Stinkbug Predator Shows Up On Its Own

Two invasives in one photo: Brown marmorated stinkbug on honeysuckle (photo by Kate St. John)

In case you haven’t noticed, it’s stinkbug time again.

In the fall brown marmorated stinkbugs (Halyomorpha halys) invade our houses, squeezing into every crack.  They’re annoying to us but devastating to orchards, farms and gardens where they pierce the fruit and cause necrosis.

These Asian invaders were first seen in the U.S. twenty years ago and caused trouble so quickly that USDA started searching for a biological control agent in the stinkbug’s native range.  The most promising predator was the tiny Samurai wasp (Trissolcus japonicus).

The Samurai wasp injects its own eggs into stinkbug eggs; its larvae eat the egg contents.  According to the StopBMSB website “these stingerless warriors search for and destroy 60–90% of BMSB eggs in Asia.”  A video from the Entomological Society of America shows what they do.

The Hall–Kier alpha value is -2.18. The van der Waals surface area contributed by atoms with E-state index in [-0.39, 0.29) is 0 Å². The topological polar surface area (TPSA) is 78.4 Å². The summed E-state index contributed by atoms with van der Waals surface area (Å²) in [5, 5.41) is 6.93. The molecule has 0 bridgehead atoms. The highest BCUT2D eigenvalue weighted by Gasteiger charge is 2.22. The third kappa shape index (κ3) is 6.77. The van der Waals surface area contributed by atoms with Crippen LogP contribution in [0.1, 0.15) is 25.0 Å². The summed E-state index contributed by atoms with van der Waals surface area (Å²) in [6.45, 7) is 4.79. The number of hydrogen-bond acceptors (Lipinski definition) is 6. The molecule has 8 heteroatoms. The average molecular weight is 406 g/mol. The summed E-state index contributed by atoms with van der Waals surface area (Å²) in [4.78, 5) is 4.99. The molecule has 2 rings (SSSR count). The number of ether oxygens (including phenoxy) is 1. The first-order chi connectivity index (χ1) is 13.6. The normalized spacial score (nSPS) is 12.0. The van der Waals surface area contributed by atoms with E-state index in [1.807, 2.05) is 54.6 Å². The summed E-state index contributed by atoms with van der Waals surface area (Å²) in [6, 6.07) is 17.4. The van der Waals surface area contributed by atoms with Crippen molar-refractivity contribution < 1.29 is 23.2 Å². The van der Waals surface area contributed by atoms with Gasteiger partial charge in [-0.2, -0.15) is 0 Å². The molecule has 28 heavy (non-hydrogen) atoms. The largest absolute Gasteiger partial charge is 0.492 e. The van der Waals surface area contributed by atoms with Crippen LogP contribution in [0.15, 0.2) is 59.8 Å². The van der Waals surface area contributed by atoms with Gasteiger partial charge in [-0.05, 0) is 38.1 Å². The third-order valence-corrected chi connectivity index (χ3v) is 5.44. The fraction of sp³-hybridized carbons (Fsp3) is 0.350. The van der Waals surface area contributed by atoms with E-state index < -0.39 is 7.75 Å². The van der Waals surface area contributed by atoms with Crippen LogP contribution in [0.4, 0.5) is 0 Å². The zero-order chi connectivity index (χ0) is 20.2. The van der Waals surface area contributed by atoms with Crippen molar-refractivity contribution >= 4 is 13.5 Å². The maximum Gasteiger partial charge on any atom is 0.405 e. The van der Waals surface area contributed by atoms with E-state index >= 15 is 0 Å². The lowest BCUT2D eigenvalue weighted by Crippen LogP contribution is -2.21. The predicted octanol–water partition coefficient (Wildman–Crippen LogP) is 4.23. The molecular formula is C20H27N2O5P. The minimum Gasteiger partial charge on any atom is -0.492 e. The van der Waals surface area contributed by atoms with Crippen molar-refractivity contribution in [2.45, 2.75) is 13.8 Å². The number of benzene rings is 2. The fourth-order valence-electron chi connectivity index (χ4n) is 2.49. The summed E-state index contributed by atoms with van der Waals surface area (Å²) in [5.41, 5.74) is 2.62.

Testing began in 2005 but the approval process takes a very long time. Scientists had to identify the right wasp and prove it wouldn’t destroy native species in the U.S. (Cane toads in Australia are a sad example of poor/no testing.)  Testing was still underway in 2014 when a field survey found samurai wasps in Maryland.

The samurai wasp showed up on its own, probably arriving inside stinkbug eggs in plant shipments from Asia.  An alien inside an alien.

By March 2018 the samurai wasp was found in 10 states — and only where stinkbugs are already a problem.  So far so good.

Read more about the samurai-stinkbug connection in this article in Science Magazine.

(photo of stinkbug by Kate St. John; YouTube video of samurai wasps by Chris Hedstrom, published by Entomology Society of America, 2012)

2 thoughts on “Stinkbug Predator Shows Up On Its Own

  1. I am glad to hear the wasp is stingerless. I have such a phobia of all insects with stingers. I do not act rationally when they come near me. ?

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